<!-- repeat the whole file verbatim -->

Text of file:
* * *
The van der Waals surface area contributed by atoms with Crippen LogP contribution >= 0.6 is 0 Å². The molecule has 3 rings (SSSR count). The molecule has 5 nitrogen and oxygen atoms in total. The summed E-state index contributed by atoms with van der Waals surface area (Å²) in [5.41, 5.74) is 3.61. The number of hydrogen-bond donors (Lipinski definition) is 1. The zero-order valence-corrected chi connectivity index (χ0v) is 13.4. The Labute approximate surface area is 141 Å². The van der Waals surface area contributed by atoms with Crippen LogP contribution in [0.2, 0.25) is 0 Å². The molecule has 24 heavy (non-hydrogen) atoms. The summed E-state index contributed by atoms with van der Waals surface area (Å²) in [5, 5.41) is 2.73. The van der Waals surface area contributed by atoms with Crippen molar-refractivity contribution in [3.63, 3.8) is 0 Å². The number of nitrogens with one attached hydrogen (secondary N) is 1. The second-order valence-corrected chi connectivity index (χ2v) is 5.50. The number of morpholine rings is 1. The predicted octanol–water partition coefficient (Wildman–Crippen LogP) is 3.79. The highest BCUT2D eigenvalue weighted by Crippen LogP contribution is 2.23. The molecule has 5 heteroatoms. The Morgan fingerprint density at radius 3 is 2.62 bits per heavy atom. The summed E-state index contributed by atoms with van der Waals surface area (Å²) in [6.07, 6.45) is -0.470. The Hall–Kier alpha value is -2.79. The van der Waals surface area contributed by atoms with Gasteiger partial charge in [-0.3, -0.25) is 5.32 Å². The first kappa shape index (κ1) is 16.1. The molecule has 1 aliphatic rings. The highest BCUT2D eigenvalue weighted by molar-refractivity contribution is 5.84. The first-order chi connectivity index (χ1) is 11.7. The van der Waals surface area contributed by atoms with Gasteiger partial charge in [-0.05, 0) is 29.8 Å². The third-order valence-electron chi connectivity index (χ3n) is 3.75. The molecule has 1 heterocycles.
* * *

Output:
The van der Waals surface area contributed by atoms with Crippen LogP contribution >= 0.6 is 0 Å². The molecule has 3 rings (SSSR count). The molecule has 5 nitrogen and oxygen atoms in total. The summed E-state index contributed by atoms with van der Waals surface area (Å²) in [5.41, 5.74) is 3.61. The number of hydrogen-bond donors (Lipinski definition) is 1. The zero-order valence-corrected chi connectivity index (χ0v) is 13.4. The Labute approximate surface area is 141 Å². The van der Waals surface area contributed by atoms with Crippen LogP contribution in [0.2, 0.25) is 0 Å². The molecule has 24 heavy (non-hydrogen) atoms. The summed E-state index contributed by atoms with van der Waals surface area (Å²) in [5, 5.41) is 2.73. The van der Waals surface area contributed by atoms with Crippen molar-refractivity contribution in [3.63, 3.8) is 0 Å². The number of nitrogens with one attached hydrogen (secondary N) is 1. The second-order valence-corrected chi connectivity index (χ2v) is 5.50. The number of morpholine rings is 1. The predicted octanol–water partition coefficient (Wildman–Crippen LogP) is 3.79. The highest BCUT2D eigenvalue weighted by Crippen LogP contribution is 2.23. The molecule has 5 heteroatoms. The Morgan fingerprint density at radius 3 is 2.62 bits per heavy atom. The summed E-state index contributed by atoms with van der Waals surface area (Å²) in [6.07, 6.45) is -0.470. The Hall–Kier alpha value is -2.79. The van der Waals surface area contributed by atoms with Gasteiger partial charge in [-0.3, -0.25) is 5.32 Å². The first kappa shape index (κ1) is 16.1. The molecule has 1 aliphatic rings. The highest BCUT2D eigenvalue weighted by molar-refractivity contribution is 5.84. The first-order chi connectivity index (χ1) is 11.7. The van der Waals surface area contributed by atoms with Gasteiger partial charge in [-0.05, 0) is 29.8 Å². The third-order valence-electron chi connectivity index (χ3n) is 3.75. The molecule has 1 heterocycles.